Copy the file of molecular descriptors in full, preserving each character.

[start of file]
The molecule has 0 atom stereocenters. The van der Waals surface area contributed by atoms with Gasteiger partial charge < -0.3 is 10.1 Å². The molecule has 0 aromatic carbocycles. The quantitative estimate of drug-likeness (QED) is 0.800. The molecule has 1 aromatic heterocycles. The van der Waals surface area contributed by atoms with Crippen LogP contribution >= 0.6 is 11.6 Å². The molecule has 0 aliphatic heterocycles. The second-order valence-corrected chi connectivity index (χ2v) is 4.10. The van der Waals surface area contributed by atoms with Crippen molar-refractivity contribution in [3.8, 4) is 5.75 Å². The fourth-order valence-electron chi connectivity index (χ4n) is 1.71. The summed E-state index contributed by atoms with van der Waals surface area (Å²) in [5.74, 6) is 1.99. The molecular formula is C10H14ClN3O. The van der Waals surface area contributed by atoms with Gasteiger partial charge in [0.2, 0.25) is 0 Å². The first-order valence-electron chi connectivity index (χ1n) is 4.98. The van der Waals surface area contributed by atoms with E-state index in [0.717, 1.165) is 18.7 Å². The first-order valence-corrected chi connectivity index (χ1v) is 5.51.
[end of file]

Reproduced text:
The molecule has 0 atom stereocenters. The van der Waals surface area contributed by atoms with Gasteiger partial charge < -0.3 is 10.1 Å². The molecule has 0 aromatic carbocycles. The quantitative estimate of drug-likeness (QED) is 0.800. The molecule has 1 aromatic heterocycles. The van der Waals surface area contributed by atoms with Crippen LogP contribution >= 0.6 is 11.6 Å². The molecule has 0 aliphatic heterocycles. The second-order valence-corrected chi connectivity index (χ2v) is 4.10. The van der Waals surface area contributed by atoms with Crippen molar-refractivity contribution in [3.8, 4) is 5.75 Å². The fourth-order valence-electron chi connectivity index (χ4n) is 1.71. The summed E-state index contributed by atoms with van der Waals surface area (Å²) in [5.74, 6) is 1.99. The molecular formula is C10H14ClN3O. The van der Waals surface area contributed by atoms with Gasteiger partial charge in [0.2, 0.25) is 0 Å². The first-order valence-electron chi connectivity index (χ1n) is 4.98. The van der Waals surface area contributed by atoms with E-state index in [0.717, 1.165) is 18.7 Å². The first-order valence-corrected chi connectivity index (χ1v) is 5.51.